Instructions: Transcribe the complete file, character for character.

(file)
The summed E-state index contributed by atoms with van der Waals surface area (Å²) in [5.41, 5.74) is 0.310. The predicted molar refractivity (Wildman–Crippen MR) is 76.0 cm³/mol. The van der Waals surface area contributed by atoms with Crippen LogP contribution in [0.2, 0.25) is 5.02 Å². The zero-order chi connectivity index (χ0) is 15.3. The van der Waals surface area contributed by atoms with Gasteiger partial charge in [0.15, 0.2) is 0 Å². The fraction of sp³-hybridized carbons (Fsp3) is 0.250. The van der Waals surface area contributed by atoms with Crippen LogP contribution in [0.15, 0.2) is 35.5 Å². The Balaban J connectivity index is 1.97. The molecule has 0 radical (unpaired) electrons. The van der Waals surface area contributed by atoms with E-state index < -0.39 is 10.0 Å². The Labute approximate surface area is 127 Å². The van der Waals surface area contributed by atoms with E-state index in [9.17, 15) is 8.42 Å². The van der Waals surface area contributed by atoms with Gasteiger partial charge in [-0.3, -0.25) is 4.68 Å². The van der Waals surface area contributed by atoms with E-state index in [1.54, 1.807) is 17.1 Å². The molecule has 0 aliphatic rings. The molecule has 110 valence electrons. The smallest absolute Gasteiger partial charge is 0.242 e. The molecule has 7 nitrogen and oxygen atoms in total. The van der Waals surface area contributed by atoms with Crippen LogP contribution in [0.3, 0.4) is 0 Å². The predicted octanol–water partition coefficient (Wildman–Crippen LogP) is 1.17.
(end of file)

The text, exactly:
The summed E-state index contributed by atoms with van der Waals surface area (Å²) in [5.41, 5.74) is 0.310. The predicted molar refractivity (Wildman–Crippen MR) is 76.0 cm³/mol. The van der Waals surface area contributed by atoms with Crippen LogP contribution in [0.2, 0.25) is 5.02 Å². The zero-order chi connectivity index (χ0) is 15.3. The van der Waals surface area contributed by atoms with Gasteiger partial charge in [0.15, 0.2) is 0 Å². The fraction of sp³-hybridized carbons (Fsp3) is 0.250. The van der Waals surface area contributed by atoms with Crippen LogP contribution in [0.15, 0.2) is 35.5 Å². The Balaban J connectivity index is 1.97. The molecule has 0 radical (unpaired) electrons. The van der Waals surface area contributed by atoms with E-state index < -0.39 is 10.0 Å². The Labute approximate surface area is 127 Å². The van der Waals surface area contributed by atoms with E-state index in [9.17, 15) is 8.42 Å². The van der Waals surface area contributed by atoms with Gasteiger partial charge in [-0.3, -0.25) is 4.68 Å². The van der Waals surface area contributed by atoms with E-state index in [1.54, 1.807) is 17.1 Å². The molecule has 0 aliphatic rings. The molecule has 110 valence electrons. The smallest absolute Gasteiger partial charge is 0.242 e. The molecule has 7 nitrogen and oxygen atoms in total. The van der Waals surface area contributed by atoms with Crippen LogP contribution in [0.3, 0.4) is 0 Å². The predicted octanol–water partition coefficient (Wildman–Crippen LogP) is 1.17.